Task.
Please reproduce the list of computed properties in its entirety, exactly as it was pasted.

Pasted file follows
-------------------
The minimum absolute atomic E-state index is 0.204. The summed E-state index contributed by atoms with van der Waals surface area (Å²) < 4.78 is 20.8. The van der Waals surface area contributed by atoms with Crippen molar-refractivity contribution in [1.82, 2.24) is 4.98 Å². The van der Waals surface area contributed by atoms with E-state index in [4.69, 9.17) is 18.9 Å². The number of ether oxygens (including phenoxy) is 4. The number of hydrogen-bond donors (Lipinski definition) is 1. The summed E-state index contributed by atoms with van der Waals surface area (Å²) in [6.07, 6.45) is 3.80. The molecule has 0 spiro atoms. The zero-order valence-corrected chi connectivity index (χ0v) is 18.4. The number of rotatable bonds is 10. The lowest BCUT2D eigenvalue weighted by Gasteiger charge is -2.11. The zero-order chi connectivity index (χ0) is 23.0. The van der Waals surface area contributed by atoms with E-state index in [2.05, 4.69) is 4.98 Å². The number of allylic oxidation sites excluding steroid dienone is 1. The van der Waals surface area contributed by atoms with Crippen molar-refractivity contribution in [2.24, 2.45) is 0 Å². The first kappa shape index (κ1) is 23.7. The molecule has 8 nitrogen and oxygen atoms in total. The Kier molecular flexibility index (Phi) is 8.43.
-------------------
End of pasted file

The minimum absolute atomic E-state index is 0.204. The summed E-state index contributed by atoms with van der Waals surface area (Å²) < 4.78 is 20.8. The van der Waals surface area contributed by atoms with Crippen molar-refractivity contribution in [1.82, 2.24) is 4.98 Å². The van der Waals surface area contributed by atoms with E-state index in [4.69, 9.17) is 18.9 Å². The number of ether oxygens (including phenoxy) is 4. The number of hydrogen-bond donors (Lipinski definition) is 1. The summed E-state index contributed by atoms with van der Waals surface area (Å²) in [6.07, 6.45) is 3.80. The molecule has 0 spiro atoms. The zero-order valence-corrected chi connectivity index (χ0v) is 18.4. The number of rotatable bonds is 10. The lowest BCUT2D eigenvalue weighted by Gasteiger charge is -2.11. The zero-order chi connectivity index (χ0) is 23.0. The van der Waals surface area contributed by atoms with E-state index in [2.05, 4.69) is 4.98 Å². The number of allylic oxidation sites excluding steroid dienone is 1. The van der Waals surface area contributed by atoms with Crippen molar-refractivity contribution in [2.24, 2.45) is 0 Å². The first kappa shape index (κ1) is 23.7. The molecule has 8 nitrogen and oxygen atoms in total. The Kier molecular flexibility index (Phi) is 8.43.